FriendlyElec NanoPi NEO4 is currently the cheapest and smallest SBC powered by Rockchip RK3399 hexa-core processor which packs two Cortex A72 “fast” 64-bit cores, and four Cortex-A53 “efficiency” cores, so it should be an obvious candidate if you plan on building an Arm build farm costs to its low cost, small form factor, and relatively good performance.
As part of his work on HAProxy load balancer, Willy Tarreau often has to run time-consuming builds
for Arm targets, and to speed up the builds he’s put together several Arm based build farms powered by low cost development boards / SBCs. Up to now he had a build farm powered by five MIQI boards featuring Rockchip RK3288 processor with four Cortex-A17 “fast” 32-bit processor, and controlled with a ClearFog Pro networking board. He’s now decided to build another similar build farm but with NanoPi NEO4 boards instead.
Willy goes through the hardware setup, and software into much details in a blog post, so I’ll try to give a summary highlighting the key points in this article.
As you can see from the photo above, the setup comes with five NanoPi NEO4 boards connected to ClearFog Pro board over a Gigabit Ethernet connection. But there’s something funny about the heatsink, it does not look like the heatsink provided by FriendlyElec at all… Willy wanted to save some horizontal space, so instead he made his own heatsinks out of an L-shaped aluminum block that 5.2cm wide and comes with a 2mm thick aluminum corner.
He drilled four mounting holes into the aluminum block, and added a ceramic pad for cooling the processor at first, but eventually switched to copper pads coupled with screws and spring to kept the processor, pad and aluminum block in good contact without too much force applied.
Once all five boards are prepared in a similar fashion, we’re still not finished with the five boards themselves connected to a much larger heatsink taken from an old Pentium2 system using a large band of thermal tape since going with screws was not practical.
That part was fun, and I could even have published a separate post just about the DIY heatsink. The hardware build needs to be completed USB-C cables and a 5-port USB power supply such as this one.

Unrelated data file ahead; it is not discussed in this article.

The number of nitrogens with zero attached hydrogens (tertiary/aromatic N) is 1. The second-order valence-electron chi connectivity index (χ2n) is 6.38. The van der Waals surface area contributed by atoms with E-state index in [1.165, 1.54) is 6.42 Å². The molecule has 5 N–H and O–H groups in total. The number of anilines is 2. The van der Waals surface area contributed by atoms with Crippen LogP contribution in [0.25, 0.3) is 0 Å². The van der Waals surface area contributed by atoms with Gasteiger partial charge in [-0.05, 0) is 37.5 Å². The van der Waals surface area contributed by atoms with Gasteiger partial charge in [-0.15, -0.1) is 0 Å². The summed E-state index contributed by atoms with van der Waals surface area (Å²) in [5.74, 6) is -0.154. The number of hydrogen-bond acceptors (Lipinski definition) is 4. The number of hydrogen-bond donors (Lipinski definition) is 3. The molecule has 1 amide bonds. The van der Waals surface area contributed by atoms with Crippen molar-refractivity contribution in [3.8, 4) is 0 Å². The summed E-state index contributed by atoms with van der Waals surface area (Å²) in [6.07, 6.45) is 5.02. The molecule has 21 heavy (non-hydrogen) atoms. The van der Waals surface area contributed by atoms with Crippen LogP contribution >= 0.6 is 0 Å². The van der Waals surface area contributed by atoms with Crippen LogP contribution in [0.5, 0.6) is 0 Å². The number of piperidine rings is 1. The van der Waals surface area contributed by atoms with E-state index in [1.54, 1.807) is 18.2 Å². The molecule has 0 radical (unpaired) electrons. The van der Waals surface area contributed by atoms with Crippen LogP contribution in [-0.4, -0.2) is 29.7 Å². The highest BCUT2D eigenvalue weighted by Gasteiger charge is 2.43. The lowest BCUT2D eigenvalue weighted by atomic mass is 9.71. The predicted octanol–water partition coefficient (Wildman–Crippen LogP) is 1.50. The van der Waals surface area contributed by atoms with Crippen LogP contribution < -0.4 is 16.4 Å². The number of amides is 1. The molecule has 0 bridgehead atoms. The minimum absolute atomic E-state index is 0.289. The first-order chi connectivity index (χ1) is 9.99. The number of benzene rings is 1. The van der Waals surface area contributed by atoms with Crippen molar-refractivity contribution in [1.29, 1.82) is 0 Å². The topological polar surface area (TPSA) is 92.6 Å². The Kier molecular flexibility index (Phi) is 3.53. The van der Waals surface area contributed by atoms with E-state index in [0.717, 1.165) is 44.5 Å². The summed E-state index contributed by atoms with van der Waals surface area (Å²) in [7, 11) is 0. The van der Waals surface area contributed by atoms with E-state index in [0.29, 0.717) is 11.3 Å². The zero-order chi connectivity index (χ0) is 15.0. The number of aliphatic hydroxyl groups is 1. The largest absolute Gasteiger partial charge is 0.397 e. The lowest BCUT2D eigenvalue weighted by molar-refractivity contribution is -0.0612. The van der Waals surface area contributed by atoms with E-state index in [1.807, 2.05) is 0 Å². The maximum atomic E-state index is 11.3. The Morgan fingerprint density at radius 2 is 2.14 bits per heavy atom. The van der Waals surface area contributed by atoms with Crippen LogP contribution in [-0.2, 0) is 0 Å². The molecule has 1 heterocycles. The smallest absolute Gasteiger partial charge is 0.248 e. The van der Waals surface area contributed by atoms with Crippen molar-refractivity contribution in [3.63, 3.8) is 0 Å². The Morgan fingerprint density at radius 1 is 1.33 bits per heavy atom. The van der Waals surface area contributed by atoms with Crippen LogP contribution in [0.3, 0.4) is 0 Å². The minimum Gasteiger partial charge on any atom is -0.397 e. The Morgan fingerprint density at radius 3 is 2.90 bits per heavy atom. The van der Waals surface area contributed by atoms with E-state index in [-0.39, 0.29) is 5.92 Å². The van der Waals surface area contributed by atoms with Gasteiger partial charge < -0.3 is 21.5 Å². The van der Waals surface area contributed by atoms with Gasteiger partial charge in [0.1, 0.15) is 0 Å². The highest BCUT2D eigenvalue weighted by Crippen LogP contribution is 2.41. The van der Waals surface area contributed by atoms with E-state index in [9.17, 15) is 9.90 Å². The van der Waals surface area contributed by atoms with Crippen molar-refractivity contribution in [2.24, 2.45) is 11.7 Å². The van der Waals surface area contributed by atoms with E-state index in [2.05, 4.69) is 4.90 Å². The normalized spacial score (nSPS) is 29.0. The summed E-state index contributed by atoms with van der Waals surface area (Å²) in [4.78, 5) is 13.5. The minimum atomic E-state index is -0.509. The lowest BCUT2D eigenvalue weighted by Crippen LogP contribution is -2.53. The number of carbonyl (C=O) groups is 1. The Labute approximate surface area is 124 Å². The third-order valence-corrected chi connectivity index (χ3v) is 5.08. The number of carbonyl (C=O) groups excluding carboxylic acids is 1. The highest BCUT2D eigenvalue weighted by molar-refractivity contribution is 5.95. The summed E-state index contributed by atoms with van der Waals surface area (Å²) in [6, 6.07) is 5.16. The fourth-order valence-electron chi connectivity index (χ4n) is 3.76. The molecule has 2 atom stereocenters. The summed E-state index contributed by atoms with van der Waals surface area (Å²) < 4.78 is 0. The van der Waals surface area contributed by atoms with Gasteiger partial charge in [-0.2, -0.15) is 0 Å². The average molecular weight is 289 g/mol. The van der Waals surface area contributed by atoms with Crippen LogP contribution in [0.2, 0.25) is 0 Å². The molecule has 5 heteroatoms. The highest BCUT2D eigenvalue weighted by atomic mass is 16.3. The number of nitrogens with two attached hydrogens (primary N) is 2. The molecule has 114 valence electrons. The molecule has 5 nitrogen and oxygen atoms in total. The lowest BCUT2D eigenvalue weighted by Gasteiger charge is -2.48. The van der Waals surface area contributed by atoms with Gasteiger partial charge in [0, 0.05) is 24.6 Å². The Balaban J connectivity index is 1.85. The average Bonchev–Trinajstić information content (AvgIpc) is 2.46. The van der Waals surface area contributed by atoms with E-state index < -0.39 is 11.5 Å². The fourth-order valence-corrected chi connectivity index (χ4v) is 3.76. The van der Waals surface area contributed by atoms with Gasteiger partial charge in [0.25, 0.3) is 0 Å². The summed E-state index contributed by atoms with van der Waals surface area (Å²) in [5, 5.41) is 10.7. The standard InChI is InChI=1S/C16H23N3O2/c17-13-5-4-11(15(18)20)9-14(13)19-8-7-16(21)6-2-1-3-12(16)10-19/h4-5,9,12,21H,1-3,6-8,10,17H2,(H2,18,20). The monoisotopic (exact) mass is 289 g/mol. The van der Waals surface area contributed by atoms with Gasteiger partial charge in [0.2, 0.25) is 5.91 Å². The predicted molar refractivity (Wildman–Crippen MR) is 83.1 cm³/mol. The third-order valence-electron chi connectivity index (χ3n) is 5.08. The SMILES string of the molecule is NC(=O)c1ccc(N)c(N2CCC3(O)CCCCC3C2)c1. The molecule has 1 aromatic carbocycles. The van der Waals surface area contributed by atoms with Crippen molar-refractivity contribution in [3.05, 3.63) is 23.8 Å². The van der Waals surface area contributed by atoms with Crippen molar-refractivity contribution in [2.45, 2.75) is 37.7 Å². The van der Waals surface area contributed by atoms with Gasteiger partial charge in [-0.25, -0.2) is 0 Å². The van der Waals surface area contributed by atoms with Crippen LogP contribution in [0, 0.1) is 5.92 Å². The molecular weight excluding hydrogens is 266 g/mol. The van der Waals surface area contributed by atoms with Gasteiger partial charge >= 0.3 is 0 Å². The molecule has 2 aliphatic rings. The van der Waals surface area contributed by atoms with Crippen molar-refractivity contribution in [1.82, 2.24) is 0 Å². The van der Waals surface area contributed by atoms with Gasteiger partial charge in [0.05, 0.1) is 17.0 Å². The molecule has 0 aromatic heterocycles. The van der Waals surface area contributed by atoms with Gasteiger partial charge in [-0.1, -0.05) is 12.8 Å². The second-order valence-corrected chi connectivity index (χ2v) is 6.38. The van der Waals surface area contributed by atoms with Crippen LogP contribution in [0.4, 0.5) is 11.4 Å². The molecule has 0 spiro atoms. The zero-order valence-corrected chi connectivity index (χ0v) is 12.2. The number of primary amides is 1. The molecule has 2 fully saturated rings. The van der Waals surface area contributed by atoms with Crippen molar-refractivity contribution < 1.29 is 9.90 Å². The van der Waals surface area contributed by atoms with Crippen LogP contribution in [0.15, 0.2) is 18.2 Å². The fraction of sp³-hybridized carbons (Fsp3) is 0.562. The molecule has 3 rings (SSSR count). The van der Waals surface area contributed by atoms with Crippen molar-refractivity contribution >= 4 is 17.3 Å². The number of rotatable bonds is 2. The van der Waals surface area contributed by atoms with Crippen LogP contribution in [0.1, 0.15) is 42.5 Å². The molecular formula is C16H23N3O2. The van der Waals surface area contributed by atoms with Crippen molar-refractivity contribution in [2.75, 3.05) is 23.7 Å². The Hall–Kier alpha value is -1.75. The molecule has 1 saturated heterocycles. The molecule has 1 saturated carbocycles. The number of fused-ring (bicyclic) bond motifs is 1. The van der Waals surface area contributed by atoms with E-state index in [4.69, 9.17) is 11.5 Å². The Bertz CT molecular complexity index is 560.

The default FriendlyElec Ubuntu images were installed to eMMC flash module, and Willy disabled “systemd related crap”, as well as graphics mode since it’s needed for the use case. An important tip during installation is not to duplicate the flash from one board to install on the others, as it will also replace the MAC address, and you obviously don’t want 5 boards with the same MAC address in your local network 🙂
Since that’s a build farm for C programs, distcc was installed as well as various compilers from kernel.org.
In order to get the most performance of the board he overclocked them with the Cortex-A72 cores reaching up to 2.2 GHz, and Cortex-A53 cores up to 1.8 GHz, except for one were it had to be limited to 1.7 GHz, so finally all boards for their LITTLE cores limited to 1.7 GHz for practical reasons. The overclocking requires some kernel patches for linux 4.4.138 and a script to change the frequencies:
# cat set-speed-neo4-1.sh
echo 2 > /sys/kernel/debug/clk/sclk_ddrc/clk_enable_count
echo 928000000 > /sys/kernel/debug/clk/sclk_ddrc/clk_rate
echo 1 > /sys/devices/system/cpu/cpufreq/boost
echo 1704000 > /sys/devices/system/cpu/cpufreq/policy0/scaling_max_freq
echo 2208000 > /sys/devices/system/cpu/cpufreq/policy4/scaling_max_freq
echo performance > /sys/devices/system/cpu/cpufreq/policy0/scaling_governor
echo performance > /sys/devices/system/cpu/cpufreq/policy4/scaling_governor
echo performance > /sys/devices/platform/dmc/devfreq/dmc/governor
Some improvements are also discussed such as replacing the overpowered ClearFog Pro board by a NanoPi NEO2 and an 8-port Gigabit Ethernet switch, as well as adding a reset button to the board to facilitate debugging.
Willy concludes as follows:
This constitutes a nice upgrade to the previous farm and I feel more confident hacking a bit with it thanks to the removable eMMC that I can easily re-flash from my PC. The boards are easy to hack on since all sources and docs are available, which is a real joy.
Jean-Luc started CNX Software in 2010 as a part-time endeavor, before quitting his job as a software engineering manager, and starting to write daily news, and reviews full time later in 2011.
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